This article looks at Cloud Server adoption in the healthcare industry via the following topics:

  • Introduction: Is the cloud right for healthcare?
  • Methodology of worldwide tech study
  • What the study revealed
  • Cloud archiving
  • Healthcare information services
  • HIPAA business associate.

Introduction: Is the cloud right for healthcare?

We all know that the public cloud is associated with security concerns – as demonstrated by the hacks of the Sony cloud and iCloud this fall.

However, like companies in any other industry, healthcare organizations are intrigued by the incredible performance of the cloud, which has given doctors, executives, and biomedical researchers affordable access to supercomputer power on demand.

It may seem at times that companies are being asked to risk the privacy of their patient’s medical records and the prospect of hefty HIPAA fines in exchange for the speed required to keep pace with modern business. That’s not the case, though. Healthcare now understands that third-platform virtualization doesn’t have to mean giving up data protections: private clouds have become more commonplace, and hybrid clouds allow organizations to develop software and conduct other non-sensitive tasks in a standard cloud setting while privatizing environments containing PHI.

A recent study by Dell, the Global Technology Adoption Index, shows that 96% of healthcare companies (24 out of every 25) have either deployed a cloud system or are planning to do so. According to an analysis of the study by Jasmine Pennic in HIT Consultant, the “healthcare industry is not only rapidly transforming but is more successfully closing the gap in cloud adoption” versus other verticals.

Methodology of worldwide tech study

Dell designed and conducted this study – healthcare was just one piece – through a partnership with research firm TNS, which surveyed 2038 respondents. The respondents were IT executives at midsize firms in both the public and private sectors across the planet. They were positioned throughout 11 global regions and represented a broad spectrum of industries. Results were then segmented into findings for each area of the world and field of business. Surveys were completed between July and September, and TNS gave the study a +/- 2.2% margin of error.

What the study revealed

  • More than 4 out of 5 healthcare companies use a private or hybrid system, evenly divided between the two (43% each, totaling 86%).
  • However, fewer people were “very confident” in the security of private cloud data, a total of 64%.
  • Interestingly enough, affordability was not considered the top cloud benefit by respondents. Instead, enhanced resource distribution was chosen as its top strength, beating out cost-effectiveness (39%) with almost half of the vote (46%).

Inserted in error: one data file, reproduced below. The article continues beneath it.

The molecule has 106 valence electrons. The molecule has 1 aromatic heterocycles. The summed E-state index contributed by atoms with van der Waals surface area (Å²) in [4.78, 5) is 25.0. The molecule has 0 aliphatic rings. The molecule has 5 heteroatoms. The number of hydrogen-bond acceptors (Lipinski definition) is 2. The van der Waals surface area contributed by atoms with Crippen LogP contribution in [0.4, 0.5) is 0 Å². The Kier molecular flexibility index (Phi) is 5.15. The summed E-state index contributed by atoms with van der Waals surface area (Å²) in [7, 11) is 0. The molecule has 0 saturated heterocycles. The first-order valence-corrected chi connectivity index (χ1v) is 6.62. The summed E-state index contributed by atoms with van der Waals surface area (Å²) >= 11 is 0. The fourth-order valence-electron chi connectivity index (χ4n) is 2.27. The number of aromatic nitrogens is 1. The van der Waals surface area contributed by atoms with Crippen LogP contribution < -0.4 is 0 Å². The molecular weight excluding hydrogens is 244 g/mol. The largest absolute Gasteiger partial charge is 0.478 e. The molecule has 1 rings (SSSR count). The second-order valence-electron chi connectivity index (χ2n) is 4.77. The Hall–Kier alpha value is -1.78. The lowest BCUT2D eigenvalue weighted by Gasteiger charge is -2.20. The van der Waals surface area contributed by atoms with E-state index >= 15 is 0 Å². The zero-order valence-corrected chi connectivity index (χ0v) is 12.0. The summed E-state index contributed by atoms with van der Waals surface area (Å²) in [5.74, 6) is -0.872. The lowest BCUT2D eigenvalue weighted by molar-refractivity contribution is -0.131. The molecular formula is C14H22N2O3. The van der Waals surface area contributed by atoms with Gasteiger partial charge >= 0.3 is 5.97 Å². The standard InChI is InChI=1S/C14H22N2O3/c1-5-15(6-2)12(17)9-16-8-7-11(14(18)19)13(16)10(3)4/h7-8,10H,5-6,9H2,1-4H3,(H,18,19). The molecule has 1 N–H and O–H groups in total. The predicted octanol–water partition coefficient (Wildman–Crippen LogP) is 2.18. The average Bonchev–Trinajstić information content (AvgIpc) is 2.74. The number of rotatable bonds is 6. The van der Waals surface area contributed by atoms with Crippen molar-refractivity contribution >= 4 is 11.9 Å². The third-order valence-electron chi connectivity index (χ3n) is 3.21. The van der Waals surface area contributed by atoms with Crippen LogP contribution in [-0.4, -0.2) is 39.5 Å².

As mentioned above, the Dell study looked broadly at the marketplace. Overall, 97% of midsize business IT executives said that their company would be utilizing the cloud in some manner, one point higher than healthcare. In other words, whether or not the public perception is that the cloud is unsafe for sensitive data, healthcare firms realize how to make it work FOR them, as is true throughout the global business world.

Another key finding of the study revealed the technology priorities of healthcare companies:

  • Reducing costs
  • Making upgrades to the infrastructure
  • Bolstering the technologies and physical environments of data centers.

Dr. Cliff Bleustein, CMO of Dell’s healthcare division, said that the desire of healthcare companies to become more “patient-centered” is met by the cloud since it releases technologists from mundane tasks so that they can provide their skills toward optimizing the patient experience and enriching it digitally.

Dr. Bleustein said that the cloud helps midsize healthcare providers “by providing the flexibility and scalability that enables [them] to be more nimble in the face of constant change.”

Cloud archiving

Centegra Health System was one organization that took part in the Dell study. Centegra CIO David Tomlinson, interviewed by Pennic, said that the primary reason his company was adopting the cloud was to store and share patient imaging files at a reduced rate, with better performance and better (gasp) security.

The Illinois-based healthcare provider did not jump from an on-premise image storage infrastructure to a cloud server overnight. Still, Tomlinson became convinced that it synergistically optimized efficiency and security, the two general top priorities of any technological solution. Tomlinson said that the provider was initially concerned about security and backups but was able to adapt cloud archiving “once we worked through the security component and established redundancy to ensure high availability.”

Dr. Bleustein noted that archiving within the cloud allows image data to be “actionable,” as can be understood by processing workflow functions through analytic tools.

Healthcare information services

Texas hospital Comanche County Medical Center has found that a cloud environment is ideal for its healthcare information system (HIS). By using a private cloud solution, the hospital has been able to redirect its computer professionals to other tasks. Ismelda Garza, CIO for CCMC, commented that the company was careful to select a cloud provider with extensive experience in HIPAA compliance: “It’s critical that our data is safe and secure because we’re dealing with confidential patient health records.”

HIPAA business associate

Atlantic.Net has been in business for 21 years, during which time two points of focus have emerged: VPS hosting and HIPAA-Compliant Hosting solutions. In other words, the healthcare cloud is the nexus at the center of our expertise. One of the most popular plans we offer is our HIPAA Self-Encrypting Storage. Get a quote today!